Check back, since this list will grow and change over the semester. You can receive up to 5 points extra credit for each event you attend by completing the following steps. The 5 points of extra credit apply to the participation/blog portion of your grade. You are encouraged to attend up to 3 events for extra credit this semester (you’re welcome to attend all the events, but you can receive a maximum of 15 extra credit points).
For ALL the options below, attend the event, keep a ticket or program if possible, and then write up a 2-3 page (500-750 word) review of the event, drawing connections between what you see and topics we have discussed in class. You may post the paper on your blog, or hand it in to me in person. If you post it on the blog, email me a notice when you’ve posted it. In some cases below, I’ve given specific ideas about possible review topics. Feel free to use these…or not…your choice.
1. Tuesday, 2/3 Ethics Week Film Showing: 7pm Reinsch Auditorium, Screening and discussion of the film, Documented Watch Pulitzer Prize winner Jose Antonio Vargas’ discussion of the perils and pitfalls of living as an undocumented American today. As you watch, consider how Vargas uses documentary to convey point of view, and to make him the protagonist of a documentary. How is a documentary a type of performance, and what similarities can you see in how it affects audience to other films/plays we’ve studies (The Fault in Our Stars, W;t).
2. Marymount Poetry Readings
Wednesday, 2/18 12-1 Anniversary Student Poetry Reading, (Main House) Come see student and faculty poets read their work.
Wednesday, 3/5 12-1 Poetry reading with Michael Collier (Barry Gallery)
Poetry is a type of performance, as you’ve already discovered by reading poet Audre Lorde’s “Cancer Journals.” Poets often play with the boundaries of genre as well–is it fiction? Is it prose? What makes it “poetry” and what makes it “performance”? At either of these readings, focus in on 1 or 2 of your favorite poems (particularly if any deal with illness), and analyze the poet’s use of imagery, symbolism, voice or point of view to “perform themselves” to you as a listener.
3. Tuesday, February 17th, 7-9pm the Black Student Alliance will show the award-winning documentary, Brown Babies. The film tells the story of biracial children born in Germany during World War II. After the viewing, Doris McMillon of McMillon Communications will share her personal story. You might consider how documentary film works as a performance mode to shape the audience experience. What questions does it encourage the viewer to consider? Does it take a specific point of view? Does this film raise questions about public health, poverty, and how cultural factors affect mind/body wellness?
4. MU Film Fest, Thursday March 19 and Friday, March 20 (Reinsch Auditorium) Attend any of the 4 film showings on these two days and discuss how film works as a performance text in the film(s) you see. How do concepts like “author” or “protagonist” apply with film? How are public modes of literature (poetry readings, film screenings) different in their impact for the reader than literary modes designed for “private” consumption (ex: reading in bed)? Look in particular for images of how these films address public health, poverty and health, and how cultural factors affect mind/body wellness.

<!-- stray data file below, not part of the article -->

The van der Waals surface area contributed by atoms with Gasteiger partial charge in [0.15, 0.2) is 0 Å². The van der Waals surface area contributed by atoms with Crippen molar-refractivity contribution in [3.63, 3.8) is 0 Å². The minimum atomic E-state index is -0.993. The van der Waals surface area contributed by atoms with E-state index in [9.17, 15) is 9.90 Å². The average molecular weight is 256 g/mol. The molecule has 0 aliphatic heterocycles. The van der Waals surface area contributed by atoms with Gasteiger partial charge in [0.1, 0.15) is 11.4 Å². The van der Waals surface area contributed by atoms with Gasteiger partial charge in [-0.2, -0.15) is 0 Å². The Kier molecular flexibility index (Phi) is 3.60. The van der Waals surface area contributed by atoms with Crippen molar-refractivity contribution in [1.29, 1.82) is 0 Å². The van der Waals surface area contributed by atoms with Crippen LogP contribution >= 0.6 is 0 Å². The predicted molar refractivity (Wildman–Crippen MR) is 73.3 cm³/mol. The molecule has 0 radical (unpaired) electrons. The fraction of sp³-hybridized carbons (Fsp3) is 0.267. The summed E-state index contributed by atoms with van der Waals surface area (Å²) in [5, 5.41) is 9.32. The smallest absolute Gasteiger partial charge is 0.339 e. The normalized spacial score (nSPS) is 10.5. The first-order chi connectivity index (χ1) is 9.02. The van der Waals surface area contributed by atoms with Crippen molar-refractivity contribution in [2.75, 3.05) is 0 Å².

5. Friday, April 10th, 4pm Bisson Humanities Lecture (Reinsch auditorium; part of the Virginia Humanities Conference) Come hear Dr. Steven Lubar from Brown University talk about public space and the evolving concept of the “museum”. Are museums a form of public performance? How so? This will be only one of several events on campus as part of the Virginia Humanities Conference. You can also find a panel that interests you, attend it and write it up. Check back for details!
6. Go See Still Alice and analyze how Angels in America and AIDS are used as metaphors for Alzheimer’s in this film. What does this text represent, and why is it used to connect to Alice’s experience?
7. Aquí y Allá film screening on Monday, March 2nd from 5-7:00pm in the Reinsch auditorium. Watch the film and participate in the after-film discussion with Dr. Bakker. Consider the following topics that we’ve discussed in class, and how this film connects to these ideas: How does the style of the film affect its message? Does it seem “realist” and if so, how? How does it present images of free will or national identity in comparison to Angels in America? Does it present a vision of an “American Dream” in relation to other national dreams? If so, how? Choose a specific scene or two to focus on, and try to analyze characters or themes relative to Angels in America, or another text we’ve read.
8. Friday, 3/20 7pm and Saturday 3/21 8pm Marymount Actors Guild will perform The Brothers Grimm Spectaculathon. Reinsch Audtiorium. Go see this fast-paced comedic adventure through timeless fairy tales and reflect on how this way of telling stories compares to the staged storytelling we saw in W;t or Angels in America. How does the abbreviated telling of familiar stories like Snow White, Cinderella,and Hansel and Gretel to more bizarre, obscure stories like The Devil’s Grandmother and The Girl Without Hands. A wild, free-form comedy with lots of audience participation and madcap fun, compare with the less familiar stories in modern drama? What archetypes do you see that carry over into contemporary narratives?
9. Friday April 17 and Saturday April 18th, 8pm in the Reinsch Auditorium: The musical Ordinary Days by Adam Gwon will be performed. You might examine this musical in terms of some of the themes of alienation and social isolation that we’ve discussed, or in terms of what rules you can deduce that govern the genre of the musical drama, as described in this link to Encyclopedia Britannica. In addition, your classmate Robert will be performing, so you can support him!